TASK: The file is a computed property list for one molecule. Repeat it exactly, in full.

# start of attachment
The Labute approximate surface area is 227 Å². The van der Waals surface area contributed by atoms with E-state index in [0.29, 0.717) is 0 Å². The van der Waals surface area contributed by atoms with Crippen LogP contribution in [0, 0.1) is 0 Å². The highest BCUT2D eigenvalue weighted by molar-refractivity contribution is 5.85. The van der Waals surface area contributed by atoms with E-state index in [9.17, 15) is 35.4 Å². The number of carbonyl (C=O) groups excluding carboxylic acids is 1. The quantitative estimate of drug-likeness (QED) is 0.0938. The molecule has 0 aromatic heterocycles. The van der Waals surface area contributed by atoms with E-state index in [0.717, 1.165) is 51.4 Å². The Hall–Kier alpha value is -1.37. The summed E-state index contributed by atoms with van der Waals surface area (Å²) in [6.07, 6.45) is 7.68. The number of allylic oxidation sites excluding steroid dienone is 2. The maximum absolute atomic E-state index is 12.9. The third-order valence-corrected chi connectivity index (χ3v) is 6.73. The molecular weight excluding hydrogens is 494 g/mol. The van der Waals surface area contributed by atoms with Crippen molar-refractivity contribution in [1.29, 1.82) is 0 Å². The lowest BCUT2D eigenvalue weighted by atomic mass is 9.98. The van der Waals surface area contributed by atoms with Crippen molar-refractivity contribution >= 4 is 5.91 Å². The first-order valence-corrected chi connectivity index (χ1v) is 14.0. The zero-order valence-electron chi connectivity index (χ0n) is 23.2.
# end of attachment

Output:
The Labute approximate surface area is 227 Å². The van der Waals surface area contributed by atoms with E-state index in [0.29, 0.717) is 0 Å². The van der Waals surface area contributed by atoms with Crippen LogP contribution in [0, 0.1) is 0 Å². The highest BCUT2D eigenvalue weighted by molar-refractivity contribution is 5.85. The van der Waals surface area contributed by atoms with E-state index in [9.17, 15) is 35.4 Å². The number of carbonyl (C=O) groups excluding carboxylic acids is 1. The quantitative estimate of drug-likeness (QED) is 0.0938. The molecule has 0 aromatic heterocycles. The van der Waals surface area contributed by atoms with E-state index in [0.717, 1.165) is 51.4 Å². The Hall–Kier alpha value is -1.37. The summed E-state index contributed by atoms with van der Waals surface area (Å²) in [6.07, 6.45) is 7.68. The number of allylic oxidation sites excluding steroid dienone is 2. The maximum absolute atomic E-state index is 12.9. The third-order valence-corrected chi connectivity index (χ3v) is 6.73. The molecular weight excluding hydrogens is 494 g/mol. The van der Waals surface area contributed by atoms with Crippen molar-refractivity contribution in [1.29, 1.82) is 0 Å². The lowest BCUT2D eigenvalue weighted by atomic mass is 9.98. The van der Waals surface area contributed by atoms with Crippen molar-refractivity contribution >= 4 is 5.91 Å². The first-order valence-corrected chi connectivity index (χ1v) is 14.0. The zero-order valence-electron chi connectivity index (χ0n) is 23.2.